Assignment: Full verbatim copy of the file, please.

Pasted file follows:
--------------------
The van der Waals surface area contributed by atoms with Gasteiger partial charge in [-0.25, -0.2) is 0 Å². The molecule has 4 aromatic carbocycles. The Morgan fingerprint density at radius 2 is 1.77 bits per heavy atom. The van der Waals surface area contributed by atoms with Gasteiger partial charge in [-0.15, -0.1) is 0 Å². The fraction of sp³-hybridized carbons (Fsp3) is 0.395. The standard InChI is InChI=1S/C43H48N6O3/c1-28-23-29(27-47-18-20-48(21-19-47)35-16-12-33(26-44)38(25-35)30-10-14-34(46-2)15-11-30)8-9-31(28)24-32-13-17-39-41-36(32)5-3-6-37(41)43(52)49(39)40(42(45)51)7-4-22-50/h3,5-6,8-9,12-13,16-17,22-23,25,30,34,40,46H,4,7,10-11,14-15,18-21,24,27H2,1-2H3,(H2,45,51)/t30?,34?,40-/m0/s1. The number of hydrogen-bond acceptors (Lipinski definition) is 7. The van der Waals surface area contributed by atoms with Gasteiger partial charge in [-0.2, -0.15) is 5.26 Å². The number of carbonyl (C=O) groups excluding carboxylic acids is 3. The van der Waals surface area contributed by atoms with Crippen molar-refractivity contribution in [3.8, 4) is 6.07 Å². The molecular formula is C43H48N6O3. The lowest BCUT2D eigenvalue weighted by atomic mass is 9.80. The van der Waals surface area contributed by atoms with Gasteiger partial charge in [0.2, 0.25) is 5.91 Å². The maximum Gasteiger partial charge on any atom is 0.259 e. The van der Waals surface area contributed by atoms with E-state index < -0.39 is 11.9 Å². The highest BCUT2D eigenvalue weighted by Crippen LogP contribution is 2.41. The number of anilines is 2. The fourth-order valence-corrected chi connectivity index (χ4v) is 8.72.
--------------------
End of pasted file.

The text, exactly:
The van der Waals surface area contributed by atoms with Gasteiger partial charge in [-0.25, -0.2) is 0 Å². The molecule has 4 aromatic carbocycles. The Morgan fingerprint density at radius 2 is 1.77 bits per heavy atom. The van der Waals surface area contributed by atoms with Gasteiger partial charge in [-0.15, -0.1) is 0 Å². The fraction of sp³-hybridized carbons (Fsp3) is 0.395. The standard InChI is InChI=1S/C43H48N6O3/c1-28-23-29(27-47-18-20-48(21-19-47)35-16-12-33(26-44)38(25-35)30-10-14-34(46-2)15-11-30)8-9-31(28)24-32-13-17-39-41-36(32)5-3-6-37(41)43(52)49(39)40(42(45)51)7-4-22-50/h3,5-6,8-9,12-13,16-17,22-23,25,30,34,40,46H,4,7,10-11,14-15,18-21,24,27H2,1-2H3,(H2,45,51)/t30?,34?,40-/m0/s1. The number of hydrogen-bond acceptors (Lipinski definition) is 7. The van der Waals surface area contributed by atoms with Gasteiger partial charge in [-0.2, -0.15) is 5.26 Å². The number of carbonyl (C=O) groups excluding carboxylic acids is 3. The van der Waals surface area contributed by atoms with Crippen molar-refractivity contribution in [3.8, 4) is 6.07 Å². The molecular formula is C43H48N6O3. The lowest BCUT2D eigenvalue weighted by atomic mass is 9.80. The van der Waals surface area contributed by atoms with Gasteiger partial charge in [0.2, 0.25) is 5.91 Å². The maximum Gasteiger partial charge on any atom is 0.259 e. The van der Waals surface area contributed by atoms with E-state index < -0.39 is 11.9 Å². The highest BCUT2D eigenvalue weighted by Crippen LogP contribution is 2.41. The number of anilines is 2. The fourth-order valence-corrected chi connectivity index (χ4v) is 8.72.